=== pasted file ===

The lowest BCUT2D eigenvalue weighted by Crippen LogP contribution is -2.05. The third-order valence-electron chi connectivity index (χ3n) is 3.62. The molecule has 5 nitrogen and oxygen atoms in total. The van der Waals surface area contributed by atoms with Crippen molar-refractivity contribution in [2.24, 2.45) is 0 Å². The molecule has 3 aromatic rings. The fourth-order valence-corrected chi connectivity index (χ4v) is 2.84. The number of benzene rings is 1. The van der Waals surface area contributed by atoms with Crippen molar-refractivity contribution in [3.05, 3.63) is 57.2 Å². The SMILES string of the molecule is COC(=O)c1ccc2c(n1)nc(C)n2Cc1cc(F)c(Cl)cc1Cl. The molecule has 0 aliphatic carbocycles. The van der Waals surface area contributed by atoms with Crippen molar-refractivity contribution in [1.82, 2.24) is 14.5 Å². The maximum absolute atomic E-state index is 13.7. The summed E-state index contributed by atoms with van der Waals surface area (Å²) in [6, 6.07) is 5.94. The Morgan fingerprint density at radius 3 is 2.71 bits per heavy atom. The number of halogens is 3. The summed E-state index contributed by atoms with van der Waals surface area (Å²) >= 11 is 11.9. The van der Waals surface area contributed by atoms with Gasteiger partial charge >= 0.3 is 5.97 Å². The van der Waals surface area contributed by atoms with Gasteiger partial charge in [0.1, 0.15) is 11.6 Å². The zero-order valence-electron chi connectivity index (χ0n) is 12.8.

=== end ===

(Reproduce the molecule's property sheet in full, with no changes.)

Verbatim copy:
The lowest BCUT2D eigenvalue weighted by Crippen LogP contribution is -2.05. The third-order valence-electron chi connectivity index (χ3n) is 3.62. The molecule has 5 nitrogen and oxygen atoms in total. The van der Waals surface area contributed by atoms with Crippen molar-refractivity contribution in [2.24, 2.45) is 0 Å². The molecule has 3 aromatic rings. The fourth-order valence-corrected chi connectivity index (χ4v) is 2.84. The number of benzene rings is 1. The van der Waals surface area contributed by atoms with Crippen molar-refractivity contribution in [3.05, 3.63) is 57.2 Å². The SMILES string of the molecule is COC(=O)c1ccc2c(n1)nc(C)n2Cc1cc(F)c(Cl)cc1Cl. The molecule has 0 aliphatic carbocycles. The van der Waals surface area contributed by atoms with Crippen molar-refractivity contribution in [1.82, 2.24) is 14.5 Å². The maximum absolute atomic E-state index is 13.7. The summed E-state index contributed by atoms with van der Waals surface area (Å²) in [6, 6.07) is 5.94. The Morgan fingerprint density at radius 3 is 2.71 bits per heavy atom. The number of halogens is 3. The summed E-state index contributed by atoms with van der Waals surface area (Å²) >= 11 is 11.9. The van der Waals surface area contributed by atoms with Gasteiger partial charge >= 0.3 is 5.97 Å². The van der Waals surface area contributed by atoms with Gasteiger partial charge in [0.1, 0.15) is 11.6 Å². The zero-order valence-electron chi connectivity index (χ0n) is 12.8.